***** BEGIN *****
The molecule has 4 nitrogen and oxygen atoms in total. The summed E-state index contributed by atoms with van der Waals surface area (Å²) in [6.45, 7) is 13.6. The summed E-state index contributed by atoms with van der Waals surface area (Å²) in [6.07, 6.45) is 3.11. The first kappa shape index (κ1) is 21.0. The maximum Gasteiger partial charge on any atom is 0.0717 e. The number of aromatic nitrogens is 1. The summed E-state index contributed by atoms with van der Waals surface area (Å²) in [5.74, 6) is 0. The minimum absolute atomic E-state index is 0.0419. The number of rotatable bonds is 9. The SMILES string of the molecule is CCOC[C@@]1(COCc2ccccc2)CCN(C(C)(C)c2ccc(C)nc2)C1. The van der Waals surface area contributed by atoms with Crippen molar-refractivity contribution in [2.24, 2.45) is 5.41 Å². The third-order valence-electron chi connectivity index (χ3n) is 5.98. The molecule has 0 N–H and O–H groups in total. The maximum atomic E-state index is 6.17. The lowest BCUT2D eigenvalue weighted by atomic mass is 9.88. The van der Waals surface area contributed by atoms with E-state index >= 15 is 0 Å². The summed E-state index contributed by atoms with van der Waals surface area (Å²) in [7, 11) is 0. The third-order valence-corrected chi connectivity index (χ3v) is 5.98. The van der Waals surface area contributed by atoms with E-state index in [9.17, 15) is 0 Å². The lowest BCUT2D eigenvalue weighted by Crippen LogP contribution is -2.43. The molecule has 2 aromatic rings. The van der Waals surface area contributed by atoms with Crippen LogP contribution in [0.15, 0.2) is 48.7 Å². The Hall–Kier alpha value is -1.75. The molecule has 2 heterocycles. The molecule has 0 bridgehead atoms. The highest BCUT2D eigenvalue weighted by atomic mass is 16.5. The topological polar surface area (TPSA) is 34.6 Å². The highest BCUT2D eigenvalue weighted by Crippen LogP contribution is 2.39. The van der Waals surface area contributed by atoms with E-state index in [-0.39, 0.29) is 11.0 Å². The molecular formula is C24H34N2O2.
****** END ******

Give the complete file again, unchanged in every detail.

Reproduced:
The molecule has 4 nitrogen and oxygen atoms in total. The summed E-state index contributed by atoms with van der Waals surface area (Å²) in [6.45, 7) is 13.6. The summed E-state index contributed by atoms with van der Waals surface area (Å²) in [6.07, 6.45) is 3.11. The first kappa shape index (κ1) is 21.0. The maximum Gasteiger partial charge on any atom is 0.0717 e. The number of aromatic nitrogens is 1. The summed E-state index contributed by atoms with van der Waals surface area (Å²) in [5.74, 6) is 0. The minimum absolute atomic E-state index is 0.0419. The number of rotatable bonds is 9. The SMILES string of the molecule is CCOC[C@@]1(COCc2ccccc2)CCN(C(C)(C)c2ccc(C)nc2)C1. The van der Waals surface area contributed by atoms with Crippen molar-refractivity contribution in [2.24, 2.45) is 5.41 Å². The third-order valence-electron chi connectivity index (χ3n) is 5.98. The molecule has 0 N–H and O–H groups in total. The maximum atomic E-state index is 6.17. The lowest BCUT2D eigenvalue weighted by atomic mass is 9.88. The van der Waals surface area contributed by atoms with E-state index >= 15 is 0 Å². The summed E-state index contributed by atoms with van der Waals surface area (Å²) in [7, 11) is 0. The third-order valence-corrected chi connectivity index (χ3v) is 5.98. The van der Waals surface area contributed by atoms with E-state index in [9.17, 15) is 0 Å². The lowest BCUT2D eigenvalue weighted by Crippen LogP contribution is -2.43. The molecule has 2 aromatic rings. The van der Waals surface area contributed by atoms with Crippen LogP contribution in [0.15, 0.2) is 48.7 Å². The Hall–Kier alpha value is -1.75. The molecule has 2 heterocycles. The molecule has 0 bridgehead atoms. The highest BCUT2D eigenvalue weighted by atomic mass is 16.5. The topological polar surface area (TPSA) is 34.6 Å². The highest BCUT2D eigenvalue weighted by Crippen LogP contribution is 2.39. The van der Waals surface area contributed by atoms with E-state index in [-0.39, 0.29) is 11.0 Å². The molecular formula is C24H34N2O2.